Third, drive usage. This has always been the number-one way to fuel profitability. In Gillette's case the company is now investing heavily in an online campaign to encourage consumers to use their Gillette razor downstairs as well as upstairs. Videos with powerful messages, such as 'When there's no underbrush, the tree looks taller', are increasing blade-use on the lower body. One of the joys of an 85% share is that you can run general campaigns to grow total category usage, safe in the knowledge that most of the upturn in sales will benefit your brands.
That's right, guys - shaving your pubes in the hope that your penis will look bigger is what all the cool kids are doing (a marketing professional told me, so it must be true). Even The Onion didn't see that one coming.

The wacky "innovations" of the modern Proctor and Gamble-owned Gillette company are a world away from the real innovation of King C. Gillette,** whose invention was undeniably better than the old cut throat razors (there's a subtle clue as to why they sucked, right there in the name) and rival safety blades that you had to spend ages sharpening, with mixed results.The safety razor he pioneered works well, it's cheap to use and generates a tiny amount of recyclable waste. Its replacement by cartridges has allowed corporations to profiteer hugely whilst providing no - or at best, marginal - benefits to the end user.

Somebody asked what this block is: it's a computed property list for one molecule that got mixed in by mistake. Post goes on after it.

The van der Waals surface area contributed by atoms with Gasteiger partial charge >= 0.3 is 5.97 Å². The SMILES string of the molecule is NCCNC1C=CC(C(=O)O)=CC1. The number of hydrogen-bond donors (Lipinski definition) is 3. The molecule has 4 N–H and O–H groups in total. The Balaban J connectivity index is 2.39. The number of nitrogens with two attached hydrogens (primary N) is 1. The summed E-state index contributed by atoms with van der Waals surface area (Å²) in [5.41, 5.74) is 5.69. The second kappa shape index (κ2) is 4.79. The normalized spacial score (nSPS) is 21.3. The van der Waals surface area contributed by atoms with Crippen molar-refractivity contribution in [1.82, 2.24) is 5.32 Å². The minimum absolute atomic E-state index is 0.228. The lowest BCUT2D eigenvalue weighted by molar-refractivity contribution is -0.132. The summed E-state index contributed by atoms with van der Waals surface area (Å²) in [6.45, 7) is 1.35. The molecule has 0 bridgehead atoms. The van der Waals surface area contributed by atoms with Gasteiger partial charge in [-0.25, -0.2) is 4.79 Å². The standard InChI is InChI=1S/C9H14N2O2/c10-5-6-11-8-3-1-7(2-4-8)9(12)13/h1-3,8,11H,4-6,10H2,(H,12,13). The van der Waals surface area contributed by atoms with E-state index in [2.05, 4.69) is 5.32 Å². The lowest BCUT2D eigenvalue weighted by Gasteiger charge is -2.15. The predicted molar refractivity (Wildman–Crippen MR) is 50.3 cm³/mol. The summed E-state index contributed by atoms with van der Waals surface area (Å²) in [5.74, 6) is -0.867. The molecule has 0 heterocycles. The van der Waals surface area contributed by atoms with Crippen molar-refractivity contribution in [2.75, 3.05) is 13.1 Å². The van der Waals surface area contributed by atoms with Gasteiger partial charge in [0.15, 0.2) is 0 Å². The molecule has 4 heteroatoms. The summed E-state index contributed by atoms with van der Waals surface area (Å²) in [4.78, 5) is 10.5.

Today's top tip for life in an austerity-ridden world - ditch the overpriced shaving cartridges, get yourself a perfectly adequate double-edged razor in the fifteen to twenty five quid bracket (more expensive models are available, but if you spend much more, you're just showing off) and a few blades for pennies each.***

What marketing professionals say in public is that modern consumers are way too savvy and sophisticated to be taken in by the first stupid bit of marketing they see, polished up with he odd celebrity endorsement. Looking at the way shaving products are marketed, I suspect that what they think in private is 'there's a sucker born every minute.'

*as advertised on the web site of a major supermarket.

**There's a huge a divergence of values, too, at least according to Wikipedia, where Gillette is described as a 'Utopian socialist', a refreshing contrast with the predatory profiteers currently trading under his name. Mind you, some aspects of his Utopian socialism sounded pretty wacky, too - he apparently believed that everyone in the US should live in a giant city called Metropolis, powered by Niagara Falls. OK, the concept is pretty out there, but when a guy's made one really brilliant idea work, why begrudge him his bit of blue-skies thinking?

***Or buy the slightly more expensive premium Merkur brand blades, if you really must.